hbomb
04-14-2011, 09:47 PM
10/4 that.......
I think the big thing here is to avoid a 10/45....
people unfortunately tend to ignore the little red bottle until it is too late and always tend top be a bit flippant about it.....
the bit about the hatch....... certainly open to investigate smoke source but make sure when you do you have a little more than an expired extinguisher........

dpolen
04-14-2011, 09:52 PM
Wow...my post got a few more replies than I anticipated. Looks like I wasn't the only one who was wondering how often to replace them.

Here's to a safe boating season for everyone!!! Hopefully nobody needs to use a fire extinguisher in 2011!

captain planet
04-14-2011, 09:52 PM
I would definately open the hatch on my engine compartment if it is smoking. These things are not close to being able to starve a fire with all the breather holes and bilge connected to the bottom of the boat and engine compartment.
I keep my extinguisher mounted between the gunnel and my seat for easy acces.

On Campbell, most of the "fires" that people call 911 for, are put out before we show up with the big red truck. Their extinguishers are sitting there for WHO knows how long and always seem to work.

WOW, I just thought of something....think of how fast a fire would spread in the bilge of a malibu with those vented stringers!!! :rolleyes::D

dfd22120
04-14-2011, 11:34 PM
I have been a firefighter for 15 years as well as selling and servicing fire extinguishers for about 18 years so I can finally participate in a discussion with an educated answer.

The previous posts were correct but I wanted to add a few comments:

Businesses are required to inspect their fire extinguishers monthly as well as having them serviced by an certified company annually. (This is probably overkill for a personal unit). Yearly do the following:

1. Make sure the pin seal is in place. (Nothing will make a bigger mess in your boat than the corrosive powder in the fire extinguisher if discharged on accident.)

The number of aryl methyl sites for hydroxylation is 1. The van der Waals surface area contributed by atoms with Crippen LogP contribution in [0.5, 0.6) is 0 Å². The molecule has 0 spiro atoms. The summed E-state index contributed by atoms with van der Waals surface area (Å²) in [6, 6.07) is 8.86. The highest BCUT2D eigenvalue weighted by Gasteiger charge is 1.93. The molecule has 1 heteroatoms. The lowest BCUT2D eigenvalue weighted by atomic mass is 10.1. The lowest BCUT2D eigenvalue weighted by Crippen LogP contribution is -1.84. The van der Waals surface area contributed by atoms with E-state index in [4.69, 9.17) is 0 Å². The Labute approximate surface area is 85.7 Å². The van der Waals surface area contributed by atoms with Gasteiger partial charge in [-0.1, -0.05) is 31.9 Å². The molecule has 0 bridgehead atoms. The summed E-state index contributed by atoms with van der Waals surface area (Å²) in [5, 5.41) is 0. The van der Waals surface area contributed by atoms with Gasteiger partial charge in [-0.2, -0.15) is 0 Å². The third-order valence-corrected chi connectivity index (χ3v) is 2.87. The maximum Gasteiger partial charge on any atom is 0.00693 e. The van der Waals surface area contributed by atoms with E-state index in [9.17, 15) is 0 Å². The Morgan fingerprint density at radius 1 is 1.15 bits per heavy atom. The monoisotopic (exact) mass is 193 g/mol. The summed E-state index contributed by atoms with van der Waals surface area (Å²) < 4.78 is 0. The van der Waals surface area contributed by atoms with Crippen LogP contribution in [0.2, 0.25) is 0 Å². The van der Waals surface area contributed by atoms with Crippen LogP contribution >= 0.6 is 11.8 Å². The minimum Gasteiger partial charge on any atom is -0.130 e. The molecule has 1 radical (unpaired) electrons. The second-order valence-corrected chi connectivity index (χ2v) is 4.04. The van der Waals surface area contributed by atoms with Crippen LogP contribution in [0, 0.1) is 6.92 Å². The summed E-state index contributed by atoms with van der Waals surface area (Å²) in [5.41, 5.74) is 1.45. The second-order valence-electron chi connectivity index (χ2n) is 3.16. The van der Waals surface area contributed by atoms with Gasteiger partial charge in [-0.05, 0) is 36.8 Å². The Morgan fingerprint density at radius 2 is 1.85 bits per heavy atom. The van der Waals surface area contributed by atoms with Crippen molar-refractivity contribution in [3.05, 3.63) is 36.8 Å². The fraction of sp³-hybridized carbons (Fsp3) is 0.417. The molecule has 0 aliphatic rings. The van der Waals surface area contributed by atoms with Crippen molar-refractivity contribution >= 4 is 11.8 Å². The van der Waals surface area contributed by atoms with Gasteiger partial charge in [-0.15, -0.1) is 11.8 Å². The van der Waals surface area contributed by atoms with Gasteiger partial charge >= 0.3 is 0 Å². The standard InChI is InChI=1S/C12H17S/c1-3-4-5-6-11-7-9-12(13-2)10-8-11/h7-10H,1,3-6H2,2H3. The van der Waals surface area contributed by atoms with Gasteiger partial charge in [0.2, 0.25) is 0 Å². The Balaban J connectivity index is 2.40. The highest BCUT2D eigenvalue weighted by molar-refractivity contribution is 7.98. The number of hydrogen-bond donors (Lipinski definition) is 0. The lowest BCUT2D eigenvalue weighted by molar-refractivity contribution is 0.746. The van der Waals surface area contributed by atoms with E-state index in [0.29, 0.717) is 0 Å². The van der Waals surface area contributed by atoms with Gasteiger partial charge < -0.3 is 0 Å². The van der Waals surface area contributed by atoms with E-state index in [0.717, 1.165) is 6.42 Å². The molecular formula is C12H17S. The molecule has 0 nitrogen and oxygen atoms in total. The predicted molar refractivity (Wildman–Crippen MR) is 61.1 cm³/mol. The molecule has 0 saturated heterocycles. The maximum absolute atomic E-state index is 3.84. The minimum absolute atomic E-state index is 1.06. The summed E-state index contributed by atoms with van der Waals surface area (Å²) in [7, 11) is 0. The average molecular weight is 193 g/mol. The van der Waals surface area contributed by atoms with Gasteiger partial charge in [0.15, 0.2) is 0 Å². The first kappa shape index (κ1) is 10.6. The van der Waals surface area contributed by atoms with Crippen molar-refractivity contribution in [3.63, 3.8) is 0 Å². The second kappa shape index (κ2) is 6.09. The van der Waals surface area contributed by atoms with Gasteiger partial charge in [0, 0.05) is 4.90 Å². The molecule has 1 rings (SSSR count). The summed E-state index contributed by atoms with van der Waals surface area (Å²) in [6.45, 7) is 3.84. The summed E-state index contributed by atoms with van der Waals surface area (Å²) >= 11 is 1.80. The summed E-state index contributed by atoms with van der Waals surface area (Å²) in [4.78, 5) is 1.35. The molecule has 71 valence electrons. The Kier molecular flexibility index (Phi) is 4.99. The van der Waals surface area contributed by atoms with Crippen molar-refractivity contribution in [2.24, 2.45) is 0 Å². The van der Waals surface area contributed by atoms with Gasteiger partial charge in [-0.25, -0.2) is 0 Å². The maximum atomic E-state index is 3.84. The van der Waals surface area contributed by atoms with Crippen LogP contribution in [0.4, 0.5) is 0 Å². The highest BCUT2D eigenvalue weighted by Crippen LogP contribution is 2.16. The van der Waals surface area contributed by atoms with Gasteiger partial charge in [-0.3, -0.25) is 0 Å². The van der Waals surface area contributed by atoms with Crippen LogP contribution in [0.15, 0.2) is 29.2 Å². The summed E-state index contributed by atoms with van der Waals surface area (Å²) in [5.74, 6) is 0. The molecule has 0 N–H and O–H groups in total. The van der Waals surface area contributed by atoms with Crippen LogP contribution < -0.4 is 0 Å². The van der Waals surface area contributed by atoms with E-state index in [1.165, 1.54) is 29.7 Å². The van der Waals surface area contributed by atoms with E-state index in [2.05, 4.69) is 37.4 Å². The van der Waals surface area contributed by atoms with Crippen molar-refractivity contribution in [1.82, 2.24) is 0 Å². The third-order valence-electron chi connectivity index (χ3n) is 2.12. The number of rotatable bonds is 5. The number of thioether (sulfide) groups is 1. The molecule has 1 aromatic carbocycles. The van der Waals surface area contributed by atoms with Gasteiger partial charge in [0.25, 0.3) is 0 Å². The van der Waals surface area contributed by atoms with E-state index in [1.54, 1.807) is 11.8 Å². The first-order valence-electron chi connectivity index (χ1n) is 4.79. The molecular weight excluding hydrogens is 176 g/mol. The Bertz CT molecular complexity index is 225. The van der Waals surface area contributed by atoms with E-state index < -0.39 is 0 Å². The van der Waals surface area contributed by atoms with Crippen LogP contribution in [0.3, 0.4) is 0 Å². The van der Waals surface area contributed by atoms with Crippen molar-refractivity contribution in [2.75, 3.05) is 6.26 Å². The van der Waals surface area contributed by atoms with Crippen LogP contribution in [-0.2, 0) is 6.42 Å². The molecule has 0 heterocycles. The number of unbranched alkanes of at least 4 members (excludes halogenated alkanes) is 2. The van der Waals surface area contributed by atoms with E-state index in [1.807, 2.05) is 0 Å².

2. Invert the extinguisher and hit it with a rubber mallet. (Do not hit it hard enough to dent it.)
3. Make sure the yellow indicator on the gauge is in the green area. (If it does not have a gauge replace the extinguisher with a non-disposable type.)
4. Read the operating instructions so you know how to use it in an emergency!!!

A previous post stated anything over 12 years old needs a hydro test so just replace it. This is partially true. A fire extinguisher also needs a 6yr inside maintenance in between the hydro test. This empties the extinguisher and makes sure the power is not campacted and the gauge still works. I would say 85-90% of gauges do not work after 6 years since they are just a spring so they need to be checked periodically.

Now for my soap box! Do not buy a $25 fire extinguisher! A good fire extinguisher will cost about $65. Anything with a plastic valve is not worth wasting your money on. You bought the best boat for a reason don't buy a fire extinguisher that will not work if you need it! And in the long run a a good quality fire extinguisher can be tested every 6 years and refilled without throwing it in the garbage. So in the long run you will save money.

So enough of my soapbox hopefully this is helpful to someone.

tex
04-15-2011, 07:29 AM
After the fire.

Doug G
04-15-2011, 07:39 AM
Yup what he just said. I will add that you will be surprised at what you will do when the time comes. You will also be surprised at what the extinguisher can or can't do depending on the size. As with everything else,experience is what you need right before you get it... so get it before you need it ... talk to your local fd and set up something to put out with that old extinguisher you are replacing.


Btw how are the extinguishers in your house and garage looking?

CantRepeat
04-15-2011, 07:58 AM
I have been a firefighter for 15 years as well as selling and servicing fire extinguishers for about 18 years so I can finally participate in a discussion with an educated answer.

The previous posts were correct but I wanted to add a few comments:

Businesses are required to inspect their fire extinguishers monthly as well as having them serviced by an certified company annually. (This is probably overkill for a personal unit). Yearly do the following:

1. Make sure the pin seal is in place. (Nothing will make a bigger mess in your boat than the corrosive powder in the fire extinguisher if discharged on accident.)
2. Invert the extinguisher and hit it with a rubber mallet. (Do not hit it hard enough to dent it.)
3. Make sure the yellow indicator on the gauge is in the green area. (If it does not have a gauge replace the extinguisher with a non-disposable type.)